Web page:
“One small service project”
Those are the last words that I heard on Sunday before I left church.
Since coming to Vanuatu we’ve had lots of adventure and fun but not many opportunities for service. “One small service project” certainly sounded easy enough. At least that’s what I told my sisters and sister in laws when I woke them up at 7:00am Friday morning.
we were supposed to be there at 8:00am and I thought we would have plenty of time to find it. We decided at the last minute to invite Judy the house girl to come with us. It’s a good thing we did because without her we never would have found the house hidden deep in the village. As it was we were quite late already when we arrived. There were several very sketchy roads that we weren’t sure we would make it over safely but we did.
The group of 8 Niven women were so surprised to see us. First off we are the only white members of our church on the island besides missionaries and secondly I’m pretty sure they think white people cant work.
They pretty much stood there and most of them stopped working as we came in. They just watched us curiously. The “one small service project” was to weed about 10 feet in front of and on the sides of a house. It looked like the jungle and I wasn’t even certain why we were pulling out all the weeds. But as the minutes passed a lovely tropical garden began to materialize. There really were beautiful tropical plants hidden amongst that jungle.
The way those island women could swing a machete put us white people of shame! We worked together for another hour after we had arrived.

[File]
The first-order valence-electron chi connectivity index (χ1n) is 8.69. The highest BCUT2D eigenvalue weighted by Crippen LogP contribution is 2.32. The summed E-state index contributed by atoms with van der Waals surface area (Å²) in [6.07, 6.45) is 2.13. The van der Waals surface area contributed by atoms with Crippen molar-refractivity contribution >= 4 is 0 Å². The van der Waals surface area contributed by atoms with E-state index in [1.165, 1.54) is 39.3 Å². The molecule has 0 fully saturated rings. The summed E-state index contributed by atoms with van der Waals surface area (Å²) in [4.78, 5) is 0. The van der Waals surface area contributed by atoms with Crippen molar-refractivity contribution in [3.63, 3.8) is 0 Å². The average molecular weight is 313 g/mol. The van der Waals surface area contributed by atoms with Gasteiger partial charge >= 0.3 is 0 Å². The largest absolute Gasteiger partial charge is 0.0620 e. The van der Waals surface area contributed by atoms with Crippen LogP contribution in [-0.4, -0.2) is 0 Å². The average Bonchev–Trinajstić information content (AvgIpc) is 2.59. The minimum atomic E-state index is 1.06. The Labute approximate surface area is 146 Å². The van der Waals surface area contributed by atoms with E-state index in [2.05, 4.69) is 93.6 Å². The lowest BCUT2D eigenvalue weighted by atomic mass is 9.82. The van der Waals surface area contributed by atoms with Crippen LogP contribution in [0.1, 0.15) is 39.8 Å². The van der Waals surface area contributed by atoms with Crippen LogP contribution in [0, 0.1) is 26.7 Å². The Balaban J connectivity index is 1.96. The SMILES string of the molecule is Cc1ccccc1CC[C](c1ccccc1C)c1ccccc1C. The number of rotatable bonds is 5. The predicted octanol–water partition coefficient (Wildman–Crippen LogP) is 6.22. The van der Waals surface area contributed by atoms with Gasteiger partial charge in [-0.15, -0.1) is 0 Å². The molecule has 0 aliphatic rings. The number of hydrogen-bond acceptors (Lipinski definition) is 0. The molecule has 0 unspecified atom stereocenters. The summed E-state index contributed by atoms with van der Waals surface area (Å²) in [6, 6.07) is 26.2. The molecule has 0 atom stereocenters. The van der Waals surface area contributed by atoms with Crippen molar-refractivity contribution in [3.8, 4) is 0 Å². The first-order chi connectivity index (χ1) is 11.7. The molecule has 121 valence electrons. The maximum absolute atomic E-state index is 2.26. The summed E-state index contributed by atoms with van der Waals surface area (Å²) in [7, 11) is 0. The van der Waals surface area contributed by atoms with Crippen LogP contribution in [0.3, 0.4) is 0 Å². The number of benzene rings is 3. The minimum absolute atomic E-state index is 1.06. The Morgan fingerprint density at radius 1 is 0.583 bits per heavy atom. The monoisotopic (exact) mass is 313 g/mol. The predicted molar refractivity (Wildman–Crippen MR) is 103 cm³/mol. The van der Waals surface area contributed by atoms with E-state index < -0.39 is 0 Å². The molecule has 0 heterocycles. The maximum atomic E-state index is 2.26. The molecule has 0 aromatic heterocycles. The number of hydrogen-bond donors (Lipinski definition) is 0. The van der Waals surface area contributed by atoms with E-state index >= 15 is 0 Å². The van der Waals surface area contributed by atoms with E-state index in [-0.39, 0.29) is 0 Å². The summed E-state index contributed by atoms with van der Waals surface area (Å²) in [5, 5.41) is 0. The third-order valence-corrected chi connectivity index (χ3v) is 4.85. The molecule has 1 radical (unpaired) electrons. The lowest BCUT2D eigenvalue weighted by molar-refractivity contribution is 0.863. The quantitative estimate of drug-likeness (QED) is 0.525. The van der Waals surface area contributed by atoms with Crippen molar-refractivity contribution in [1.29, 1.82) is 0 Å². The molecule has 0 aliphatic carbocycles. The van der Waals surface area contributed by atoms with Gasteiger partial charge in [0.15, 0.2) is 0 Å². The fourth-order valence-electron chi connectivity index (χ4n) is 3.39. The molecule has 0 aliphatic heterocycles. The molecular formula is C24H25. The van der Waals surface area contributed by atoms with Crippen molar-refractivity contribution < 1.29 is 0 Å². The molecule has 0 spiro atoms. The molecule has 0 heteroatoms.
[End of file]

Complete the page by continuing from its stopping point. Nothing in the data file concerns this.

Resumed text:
Besides being hot, the work was a little scary for me. I am always afraid that a centipede will bite me, and last I read on the Internet the gardeners and Vanuatu are most likely to get bit by centipedes because they like to hide in the damp dirt that gardeners are working in.
Many of the women had rakes, shovels, and machetes, however us white girls got to pick up their piles and I never knew what was going to be underneath.
I did get attacked by fire ants. They feel like tiny little stings all over your leg, and then red bumps swell up that itch you for sometime. I also uncovered about eight millipedes, however thank goodness None of us ever came across a centipede.
We were all sweating by the time it was done, and quite happy that we had arrived late.
The most beautiful part of the service project was that in this very humble home made of cinderblocks, scrap tin and broken glass windows, somebody cared enough to plant the garden, and what was now an old grandma watched out the window as women from her granddaughters church came together to help her uncover it again. It was a lovely way to spend the morning!